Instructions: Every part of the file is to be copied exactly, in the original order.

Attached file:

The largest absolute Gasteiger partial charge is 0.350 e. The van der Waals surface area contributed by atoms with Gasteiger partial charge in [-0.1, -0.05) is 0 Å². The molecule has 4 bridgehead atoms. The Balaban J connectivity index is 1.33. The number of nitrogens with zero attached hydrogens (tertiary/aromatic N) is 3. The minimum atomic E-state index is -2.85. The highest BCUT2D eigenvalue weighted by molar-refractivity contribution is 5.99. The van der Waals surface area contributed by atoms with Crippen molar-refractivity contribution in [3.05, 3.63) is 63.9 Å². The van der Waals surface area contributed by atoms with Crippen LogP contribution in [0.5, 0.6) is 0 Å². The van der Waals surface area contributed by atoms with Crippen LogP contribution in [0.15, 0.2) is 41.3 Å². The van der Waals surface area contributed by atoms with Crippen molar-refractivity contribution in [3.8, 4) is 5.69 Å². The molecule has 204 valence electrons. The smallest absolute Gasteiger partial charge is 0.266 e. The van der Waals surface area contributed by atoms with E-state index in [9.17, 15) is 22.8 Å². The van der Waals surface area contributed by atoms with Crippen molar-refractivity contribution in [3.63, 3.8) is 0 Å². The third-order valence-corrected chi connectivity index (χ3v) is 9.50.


The largest absolute Gasteiger partial charge is 0.350 e. The van der Waals surface area contributed by atoms with Gasteiger partial charge in [-0.1, -0.05) is 0 Å². The molecule has 4 bridgehead atoms. The Balaban J connectivity index is 1.33. The number of nitrogens with zero attached hydrogens (tertiary/aromatic N) is 3. The minimum atomic E-state index is -2.85. The highest BCUT2D eigenvalue weighted by molar-refractivity contribution is 5.99. The van der Waals surface area contributed by atoms with Crippen molar-refractivity contribution in [3.05, 3.63) is 63.9 Å². The van der Waals surface area contributed by atoms with Crippen LogP contribution in [0.5, 0.6) is 0 Å². The van der Waals surface area contributed by atoms with Crippen LogP contribution in [0.15, 0.2) is 41.3 Å². The van der Waals surface area contributed by atoms with Crippen molar-refractivity contribution in [3.8, 4) is 5.69 Å². The molecule has 204 valence electrons. The smallest absolute Gasteiger partial charge is 0.266 e. The van der Waals surface area contributed by atoms with E-state index in [9.17, 15) is 22.8 Å². The van der Waals surface area contributed by atoms with Crippen molar-refractivity contribution in [3.63, 3.8) is 0 Å². The third-order valence-corrected chi connectivity index (χ3v) is 9.50.